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The Invisible Trauma Of War Exposed In All Quiet On The Western Front

1264 words - 5 pages

Remarque’s novel, All Quiet on the Western Front, transpires in the trenches of the Nazi Western Front, which is protected by the young German soldiers World War I. Paul Bäumer, the narrator; enters the war under pressure to enlist; goes to the front and learns about the brutality of war. Paul witnesses the extreme violence that defines war during his time spent on the Western Front. Bäumer and his cronies learn to except the war as part of their lives, but the pains of battle which tear the young soldiers apart inside never leave. When these armed men return to normal civilization, disappointment strikes deep in their hearts as the ignorance of those not in the war reveals itself. The now savage killing machines can no longer relate to everyday society. The common populace knows not of the harsh realities of war, and for this reason they innocently talk as though the fighting and killing that characterizes the seemingly eternal siege, possesses some glorifying reward. The people who have not been forced to look into the eyes of a dying comrade, whose legs have torn off due to the shrapnel of a mortar, can not sympathize with the broken hearts of the soldiers. They only visualize a possibly strenuous battle resulting in few casualties and from which their troops emerge elated and victorious. The soldiers on the front lines actually experience events, which scar their minds with thoughts of death and destruction. Remarque displays these ideas of pain and suffering through ignorance, fear, and inhumanity.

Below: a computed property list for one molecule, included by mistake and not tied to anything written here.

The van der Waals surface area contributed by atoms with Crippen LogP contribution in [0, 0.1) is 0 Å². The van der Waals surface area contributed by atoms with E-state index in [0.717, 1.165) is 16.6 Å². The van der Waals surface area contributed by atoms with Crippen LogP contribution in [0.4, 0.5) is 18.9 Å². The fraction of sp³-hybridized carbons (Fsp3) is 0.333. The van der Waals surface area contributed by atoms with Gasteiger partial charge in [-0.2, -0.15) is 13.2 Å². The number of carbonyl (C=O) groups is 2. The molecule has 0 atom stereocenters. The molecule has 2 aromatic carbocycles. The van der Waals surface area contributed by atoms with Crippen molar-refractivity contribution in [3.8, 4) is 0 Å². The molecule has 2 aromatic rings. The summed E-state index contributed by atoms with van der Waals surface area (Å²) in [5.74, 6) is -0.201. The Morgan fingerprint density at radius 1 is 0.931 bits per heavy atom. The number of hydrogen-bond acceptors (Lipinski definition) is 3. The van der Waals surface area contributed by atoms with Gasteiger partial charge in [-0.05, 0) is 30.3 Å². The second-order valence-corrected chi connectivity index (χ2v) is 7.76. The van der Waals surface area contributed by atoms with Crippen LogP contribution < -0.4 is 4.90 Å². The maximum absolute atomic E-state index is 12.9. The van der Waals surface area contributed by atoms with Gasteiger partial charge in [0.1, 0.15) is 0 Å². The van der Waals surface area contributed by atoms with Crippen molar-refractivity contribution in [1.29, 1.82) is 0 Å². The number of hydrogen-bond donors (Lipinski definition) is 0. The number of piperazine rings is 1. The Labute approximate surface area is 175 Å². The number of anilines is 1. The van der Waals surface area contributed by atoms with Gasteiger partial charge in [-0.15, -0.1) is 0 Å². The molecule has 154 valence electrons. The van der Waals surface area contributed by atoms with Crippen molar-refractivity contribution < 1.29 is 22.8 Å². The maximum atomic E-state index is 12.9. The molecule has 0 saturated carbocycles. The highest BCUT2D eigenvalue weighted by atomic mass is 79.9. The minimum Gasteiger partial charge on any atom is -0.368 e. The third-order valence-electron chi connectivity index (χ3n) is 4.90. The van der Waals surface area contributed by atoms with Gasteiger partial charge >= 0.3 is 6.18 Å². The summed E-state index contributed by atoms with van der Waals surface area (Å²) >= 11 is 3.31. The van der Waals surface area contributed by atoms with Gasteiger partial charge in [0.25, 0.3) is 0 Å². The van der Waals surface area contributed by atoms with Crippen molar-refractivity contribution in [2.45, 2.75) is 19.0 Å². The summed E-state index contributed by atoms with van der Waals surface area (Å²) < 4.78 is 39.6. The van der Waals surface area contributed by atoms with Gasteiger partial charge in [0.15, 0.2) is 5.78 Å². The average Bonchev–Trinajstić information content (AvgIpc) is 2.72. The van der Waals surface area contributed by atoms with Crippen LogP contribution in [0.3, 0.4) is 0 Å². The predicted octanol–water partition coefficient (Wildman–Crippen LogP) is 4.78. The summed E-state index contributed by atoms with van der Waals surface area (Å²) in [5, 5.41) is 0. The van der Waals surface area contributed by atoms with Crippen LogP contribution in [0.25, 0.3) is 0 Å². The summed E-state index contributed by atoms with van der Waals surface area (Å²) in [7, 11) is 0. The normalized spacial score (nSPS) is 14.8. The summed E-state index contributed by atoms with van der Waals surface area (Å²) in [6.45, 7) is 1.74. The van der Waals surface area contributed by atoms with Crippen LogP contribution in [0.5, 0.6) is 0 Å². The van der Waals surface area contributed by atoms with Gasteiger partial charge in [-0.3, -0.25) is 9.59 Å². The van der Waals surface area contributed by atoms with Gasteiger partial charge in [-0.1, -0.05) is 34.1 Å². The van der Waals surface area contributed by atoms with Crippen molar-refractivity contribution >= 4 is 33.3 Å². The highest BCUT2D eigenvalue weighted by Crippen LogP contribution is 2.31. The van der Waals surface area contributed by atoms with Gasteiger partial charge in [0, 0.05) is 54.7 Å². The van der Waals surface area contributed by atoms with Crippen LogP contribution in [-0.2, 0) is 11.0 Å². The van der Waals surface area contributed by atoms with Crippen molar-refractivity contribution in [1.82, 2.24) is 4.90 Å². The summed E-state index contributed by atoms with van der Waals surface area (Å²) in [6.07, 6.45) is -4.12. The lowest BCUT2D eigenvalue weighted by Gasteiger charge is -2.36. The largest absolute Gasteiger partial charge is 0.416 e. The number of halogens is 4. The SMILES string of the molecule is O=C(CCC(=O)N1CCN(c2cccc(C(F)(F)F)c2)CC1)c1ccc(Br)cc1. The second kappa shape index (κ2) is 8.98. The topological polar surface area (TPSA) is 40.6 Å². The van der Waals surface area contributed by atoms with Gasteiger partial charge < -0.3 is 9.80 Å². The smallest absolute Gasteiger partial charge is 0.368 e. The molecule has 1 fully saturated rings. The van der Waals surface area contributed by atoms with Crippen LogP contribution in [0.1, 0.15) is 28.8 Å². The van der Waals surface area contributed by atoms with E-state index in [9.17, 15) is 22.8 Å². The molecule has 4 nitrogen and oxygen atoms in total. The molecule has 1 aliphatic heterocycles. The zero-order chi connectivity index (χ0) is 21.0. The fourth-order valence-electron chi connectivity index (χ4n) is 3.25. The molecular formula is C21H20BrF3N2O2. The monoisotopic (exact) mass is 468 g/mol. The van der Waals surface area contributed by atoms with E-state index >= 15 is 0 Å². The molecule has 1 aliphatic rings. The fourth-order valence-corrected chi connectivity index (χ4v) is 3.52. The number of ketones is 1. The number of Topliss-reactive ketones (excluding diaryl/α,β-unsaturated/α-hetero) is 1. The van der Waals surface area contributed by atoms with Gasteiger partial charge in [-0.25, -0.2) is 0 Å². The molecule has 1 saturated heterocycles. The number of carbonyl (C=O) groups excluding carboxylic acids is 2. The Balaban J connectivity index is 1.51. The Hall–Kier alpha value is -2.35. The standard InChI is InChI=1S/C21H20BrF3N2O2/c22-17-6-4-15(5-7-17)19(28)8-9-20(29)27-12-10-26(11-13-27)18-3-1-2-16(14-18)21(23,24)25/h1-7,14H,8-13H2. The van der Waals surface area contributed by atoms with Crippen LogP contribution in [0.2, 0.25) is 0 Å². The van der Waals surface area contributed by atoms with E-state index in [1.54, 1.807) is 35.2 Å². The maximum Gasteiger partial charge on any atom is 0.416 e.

Remarque depicts the misconception of war, by capturing the unknowingness that prevents those not fighting the war, from understanding the truth about war’s hideous reality. Ignorance, one of the many facets of the people’s general understanding of war, causes the formation of a gap between the soldiers and the rest of society. “ But my father would rather I kept my uniform on so that he could take me to visit his acquaintances.” (pg.164) Paul states that he has no desire to wear a uniform that represents the unfathomable death and destruction of the war. Paul’s father can not comprehend the fact that the uniform means more than loyalty, bravery, and honor. He perfectly exemplifies the attitude of the majority of civilians; they are blinded by their pride and confidence and can not visualize war’s devastating effect on the soldiers. “He wants me to tell him about the front; he is curious in a way that I find stupid and distressing; I no longer have any real contact with him.” (pg.165).  Paul reiterates his feelings about the war and its separating effects in a subsequent quote, Bäumer once again uses his father to represent the whole of society oblivious to the trained killing machines that once lived as regularly operating beings. The inexplicable ignorance of the civilians continues to reveal itself as another person, this time his German-master approaches him with comments, which display that the people know nothing about...

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